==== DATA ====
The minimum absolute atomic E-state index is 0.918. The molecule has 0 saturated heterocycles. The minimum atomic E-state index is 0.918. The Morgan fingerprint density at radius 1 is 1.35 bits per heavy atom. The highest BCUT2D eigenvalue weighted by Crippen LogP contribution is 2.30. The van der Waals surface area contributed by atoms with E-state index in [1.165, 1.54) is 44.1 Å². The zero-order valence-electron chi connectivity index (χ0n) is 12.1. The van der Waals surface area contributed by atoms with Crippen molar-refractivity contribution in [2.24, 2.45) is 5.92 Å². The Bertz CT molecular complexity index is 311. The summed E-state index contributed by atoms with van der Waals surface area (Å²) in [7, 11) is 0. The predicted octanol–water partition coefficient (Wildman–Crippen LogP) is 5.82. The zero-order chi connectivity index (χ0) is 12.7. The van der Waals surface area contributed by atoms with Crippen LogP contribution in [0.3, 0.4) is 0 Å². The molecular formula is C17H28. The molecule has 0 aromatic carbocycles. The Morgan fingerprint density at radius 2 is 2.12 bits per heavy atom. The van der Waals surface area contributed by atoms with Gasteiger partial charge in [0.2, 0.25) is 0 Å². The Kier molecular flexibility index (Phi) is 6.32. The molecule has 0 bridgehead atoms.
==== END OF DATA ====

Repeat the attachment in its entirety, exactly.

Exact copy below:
The minimum absolute atomic E-state index is 0.918. The molecule has 0 saturated heterocycles. The minimum atomic E-state index is 0.918. The Morgan fingerprint density at radius 1 is 1.35 bits per heavy atom. The highest BCUT2D eigenvalue weighted by Crippen LogP contribution is 2.30. The van der Waals surface area contributed by atoms with E-state index in [1.165, 1.54) is 44.1 Å². The zero-order valence-electron chi connectivity index (χ0n) is 12.1. The van der Waals surface area contributed by atoms with Crippen molar-refractivity contribution in [2.24, 2.45) is 5.92 Å². The Bertz CT molecular complexity index is 311. The summed E-state index contributed by atoms with van der Waals surface area (Å²) in [7, 11) is 0. The predicted octanol–water partition coefficient (Wildman–Crippen LogP) is 5.82. The zero-order chi connectivity index (χ0) is 12.7. The van der Waals surface area contributed by atoms with Crippen LogP contribution in [0.3, 0.4) is 0 Å². The molecular formula is C17H28. The molecule has 0 aromatic carbocycles. The Morgan fingerprint density at radius 2 is 2.12 bits per heavy atom. The van der Waals surface area contributed by atoms with Gasteiger partial charge in [0.2, 0.25) is 0 Å². The Kier molecular flexibility index (Phi) is 6.32. The molecule has 0 bridgehead atoms.